Trump By the Numbers

The media is already trying to figure out what their narrative is for the likely 306-vote thumping (as of this writing, Michigan has not been called) Donald Trump just dealt to Hillary Clinton. Their favorite and obviously most ridiculous canard is that Trump has unmasked the deep, ugly, hateful reality that most of America is extremely racist. If that were true, of course, my work would be done. But seriously, "America wasn't too racist to elect a black guy twice, but is too racist to elect an elderly white woman" is a dog that won't hunt.

But we've got to resist constructing an equally stupid narrative on the Alt-Right. Stupid narratives lead to stupid actions lead to crushing defeats. The first thing we have to get through our heads is that this election was bizarrely close. Hillary Clinton won the popular vote, but lost the Electoral College by a crushing 78 points due to the God-Emperor flipping five states that have been blue for 20 years or more. This was in many ways a very close election, and we should not interpret it as a massive, national embrace of Trump.

But the second thing we have to remember is that right up until election night, not only was Donald Trump running against the Team Blue apparatus, but also active opposition from within both his own party's establishment and its conservative base (attacking Khizr Khan, Pussygate, etc. didn't help, either). Had Paul Ryan and Charlie Sykes acted like surrogates instead of traitors, perhaps Trump would have crushed in Wisconsin. I have little doubt that with effective GOP surrogates and conservative advocacy, many of the people who stayed home or voted for Dopey Weed Man would have come out and boosted Trump 2-3%.

Now let's get into some numbers. Nationally, there was no red insurgency, no red "monster vote." Trump got fewer votes than either of the previous two Republican candidates. Rather, the Democrats just collapsed. From 538: enter image description here

Note that not all the votes have been counted yet, so Trump may end up beating Romney. But it won't be by much. This is consistent with national polls we've seen for months that these were two strongly disliked candidates. But the graph shows less of a collapse than a continuing downwards slide from Obama's 2008 record-breaking election.

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Looks like this is less about Trump and more about Obama's failure to deliver either hope or change resulting in increasing disillusionment with the Democrat Party. A business-as-usual machine candidate was the worst thing they could have run.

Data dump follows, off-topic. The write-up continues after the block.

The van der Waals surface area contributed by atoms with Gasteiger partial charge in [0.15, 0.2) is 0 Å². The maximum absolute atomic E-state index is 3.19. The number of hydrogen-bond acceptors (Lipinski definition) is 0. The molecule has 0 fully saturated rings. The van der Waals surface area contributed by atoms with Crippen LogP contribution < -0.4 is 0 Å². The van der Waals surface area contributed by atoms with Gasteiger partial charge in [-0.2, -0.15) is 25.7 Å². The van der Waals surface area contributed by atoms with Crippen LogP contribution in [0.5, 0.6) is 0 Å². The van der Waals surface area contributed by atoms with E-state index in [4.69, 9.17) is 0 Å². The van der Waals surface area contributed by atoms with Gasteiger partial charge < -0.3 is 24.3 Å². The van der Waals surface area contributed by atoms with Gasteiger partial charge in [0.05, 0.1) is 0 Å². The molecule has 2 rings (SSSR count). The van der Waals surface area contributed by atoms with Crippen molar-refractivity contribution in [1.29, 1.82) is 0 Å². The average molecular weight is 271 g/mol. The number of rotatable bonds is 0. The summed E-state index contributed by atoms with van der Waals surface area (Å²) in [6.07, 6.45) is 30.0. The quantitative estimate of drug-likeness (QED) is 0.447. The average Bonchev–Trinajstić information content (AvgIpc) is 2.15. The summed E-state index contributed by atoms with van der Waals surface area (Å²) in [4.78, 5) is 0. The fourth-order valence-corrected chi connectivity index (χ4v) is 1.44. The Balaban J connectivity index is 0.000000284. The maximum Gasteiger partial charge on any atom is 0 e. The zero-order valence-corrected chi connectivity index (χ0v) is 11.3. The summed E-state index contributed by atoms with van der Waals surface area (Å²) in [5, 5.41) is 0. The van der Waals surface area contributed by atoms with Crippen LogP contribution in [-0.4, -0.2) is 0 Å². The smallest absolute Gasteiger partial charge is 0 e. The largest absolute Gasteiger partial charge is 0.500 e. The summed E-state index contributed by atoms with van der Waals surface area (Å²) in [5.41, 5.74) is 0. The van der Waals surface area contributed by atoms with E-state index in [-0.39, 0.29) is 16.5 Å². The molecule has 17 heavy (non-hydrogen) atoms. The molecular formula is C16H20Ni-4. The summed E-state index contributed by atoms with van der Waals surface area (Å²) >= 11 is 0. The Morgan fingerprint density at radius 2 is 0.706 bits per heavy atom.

Via Pew, we have some demographic breakdown that can give us further insight. I've given the numbers here to show what the leading party's margin was with each group.

Group 2012 2016
Whites R+20 R+21
Blacks D+87 D+80
Hispanics D+44 D+36
College D+2 D+8
No college D+4 R+8
College whites R+14 R+4
No college whites R+25 R+39
Men R+7 R+12
Women D+11 D+12
Young adults D+24 D+18
The elderly R+12 R+8

Contrary to the official narrative, Democrats actually cratered with minorities and the youth. The only group they actually improved with was college-educated whites, but not those young enough to be near the beginning of their careers. The bleeding of the Democrats with the White working class turned into a hemorrhage this year, making up for their gains with educated whites.

Now I'll try to build a narrative. The Democrats' reputation as the anti-White, anti-male party is at this point set in stone. Republicans held their lead with Whites and expanded it with men. But the Democrats learned that mere race-baiting is not enough to win an election; blacks and Latinos just aren't that motivated to hit the polls if the only reason is to stick it to white guys.

If this election was a referendum on anything, it was managerial liberalism. That's what Trump campaigned against and Hillary campaigned for. Democrats gained only with the managerial class, and Republicans gained with everyone whose lives are supposed to be managed. The assumption was because Hillary Clinton so clearly belonged to the managerial elite and Donald Trump didn't, that the people would see her as clearly entitled to rule and vote for her.

It didn't happen. The victims of managerial liberalism's policy failures over the last 50 years tossed them out. We tossed them out during the GOP primaries, and we tossed them out during the general.

Donald Trump now has the chance to realign the Republican Party. A lot of people stayed home, waiting to see how things will turn out. If Trump delivers (especially if he stops the bleeding at the border), the GOP's days as the party of Chamber of Commerce managerialism are over, and the Democrats will spend a decade in the wilderness, looking for an identity.